Inflation, labor shortages, supply chain disruptions caused by Russia's war on Ukraine, the continued lockdowns in China: these and other challenges were brought up at BUD Airport's Air Cargo Day held last Thursday (15SEP22). However, more prominent was the optimism shown by speakers and panelists concerning Budapest's role as a fast growing and dynamic gateway for air cargo in central and eastern Europe.
In his keynote address, Steven Polmans, Head of TIACA, confessed to being a junkie or, in his own words, “I'm an air cargo addict.” He then emphasized that his organization's event in the Hungarian capital three years previously, had been a turning point, converting TIACA from a former debating club into a powerful association that gets involved and whose voice is increasingly heard by airlines, forwarding agents, airports, as well as regulators. Turning to today’s needs, he recommended: “Let's lead and not follow. Alone we can go fast, but together we go faster,” was his core message in a nutshell.
Together is better than alone
With this appeal, he described exactly what has been ongoing in Budapest for several years. There, the air cargo community pulls together, always in constructive, sometimes controversial, dialog with the airport management, as Head of BUD Cargo, Jozsef Kossuth remarked, but ultimately to the benefit of the industry and its customers. This was admitted by László Szabó, Manager Air Freight Hungary at Kuehne+Nagel: “Budapest Airport has made very successful efforts during the last ten years to attract cargo carriers,” he stated. This was confirmed by Celebi Manager, Taner Sari: “Here, everybody is welcome,” he applauded. The Turkish ground handling agent runs 12,500 m² of warehouse space at the airport and will soon be increasing the ground floor by another 3,500 m², once phase two of the cargo terminal complex is completed and operational.
Yet, even in cargo-friendly BUD, there are questions that need new answers. For, example, how to overcome the labor shortage is one of the key issues negatively affecting the activities of forwarders and, above all, ground handlers, leading to longer lead times. Especially “as our business is getting increasingly complicated, requiring more skills from the workforce,” Andre Gál, Deputy CEO of Airmax Cargo Budapest Zrt., pointed out during a panel. His company concentrates on handling and transporting products that require special care, expertise, and precision.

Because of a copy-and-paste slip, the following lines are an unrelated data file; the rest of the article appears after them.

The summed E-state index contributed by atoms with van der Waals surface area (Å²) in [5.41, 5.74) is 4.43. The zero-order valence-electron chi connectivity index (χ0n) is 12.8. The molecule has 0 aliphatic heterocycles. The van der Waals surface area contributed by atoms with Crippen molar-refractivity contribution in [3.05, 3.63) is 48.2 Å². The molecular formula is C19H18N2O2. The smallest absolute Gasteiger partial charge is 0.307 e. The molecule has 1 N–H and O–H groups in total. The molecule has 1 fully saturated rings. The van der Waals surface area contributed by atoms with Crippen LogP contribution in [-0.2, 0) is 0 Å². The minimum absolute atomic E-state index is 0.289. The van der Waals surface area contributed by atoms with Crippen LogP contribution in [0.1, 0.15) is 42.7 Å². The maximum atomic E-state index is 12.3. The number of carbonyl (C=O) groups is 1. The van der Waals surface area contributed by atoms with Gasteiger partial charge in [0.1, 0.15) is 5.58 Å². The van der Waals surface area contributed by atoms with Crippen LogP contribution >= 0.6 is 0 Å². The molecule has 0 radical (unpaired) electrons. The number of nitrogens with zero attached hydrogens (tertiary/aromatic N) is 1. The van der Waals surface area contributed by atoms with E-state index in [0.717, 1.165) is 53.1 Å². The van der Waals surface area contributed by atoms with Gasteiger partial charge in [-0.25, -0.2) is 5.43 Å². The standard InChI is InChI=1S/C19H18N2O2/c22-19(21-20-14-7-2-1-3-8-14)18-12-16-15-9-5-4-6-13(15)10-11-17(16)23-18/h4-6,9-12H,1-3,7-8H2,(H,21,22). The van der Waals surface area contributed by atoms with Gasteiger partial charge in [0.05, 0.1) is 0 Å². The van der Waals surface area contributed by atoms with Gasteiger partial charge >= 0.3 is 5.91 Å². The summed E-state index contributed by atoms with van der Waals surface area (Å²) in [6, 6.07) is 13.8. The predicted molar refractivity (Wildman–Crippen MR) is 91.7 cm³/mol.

In search of young talent
The labor issue was clearly addressed by industry representatives in several panels at the BUD Cargo Day. The fact that staff shortages are a common problem throughout Europe, does not make it any better. Cargo flows are being negatively affected. The issue goes hand in hand with the urgent need to attract young talent, speakers stated. “How do we inspire them? How should we convey pride and passion to the young generation?”, Menzies Aviation’s Alan Glen asked. “As a cargo handler, you can have the technology, but at the end of the day, it’s a people’s business,” he concluded. “So, treat your staff well, educate them, assign them responsibility if you don’t want to risk losing them,” advised Rob Veltman, VP Cargo Europe, Qatar Airways Cargo.
Ribbon cutting of new e-hub
The Air Cargo Day was rounded off by the opening of a so-called e-hub in the airport's cargo terminal. The Dutch operator, ViaEurope, is a B2C service provider that supports customers with clearance and e-logistics based on technology, big data, and analytics. The BUD e-hub is its third, following similar facilities in Amsterdam and Liege, all complemented by a development center based in Berlin. “E-commerce requires a lot of data. For instance, 40,000 electronic declarations for shipments packed in two containers,” illustrates CEO, Bram Jan Streefland. “Everything that comes in, goes out the same day or night,” he assures, with reference to the process acceleration thanks to superb data quality and flow.
As usual, prizes were awarded at the end of the event. There were seven in total, in seven different categories. One winner, for example, was the agent cargo-partner, which was named Best Performing Forwarding Agent 2021. While six of the seven Accolades were awarded by the airport to customers, Rene Droese and Jozsef Kossuth, who are responsible for the airport’s air freight business, were also honored. They received a prize from the Air Cargo Community Budapest, as a thank you for the ongoing, great support provided to the association by the Airport management in 2021 and beyond.
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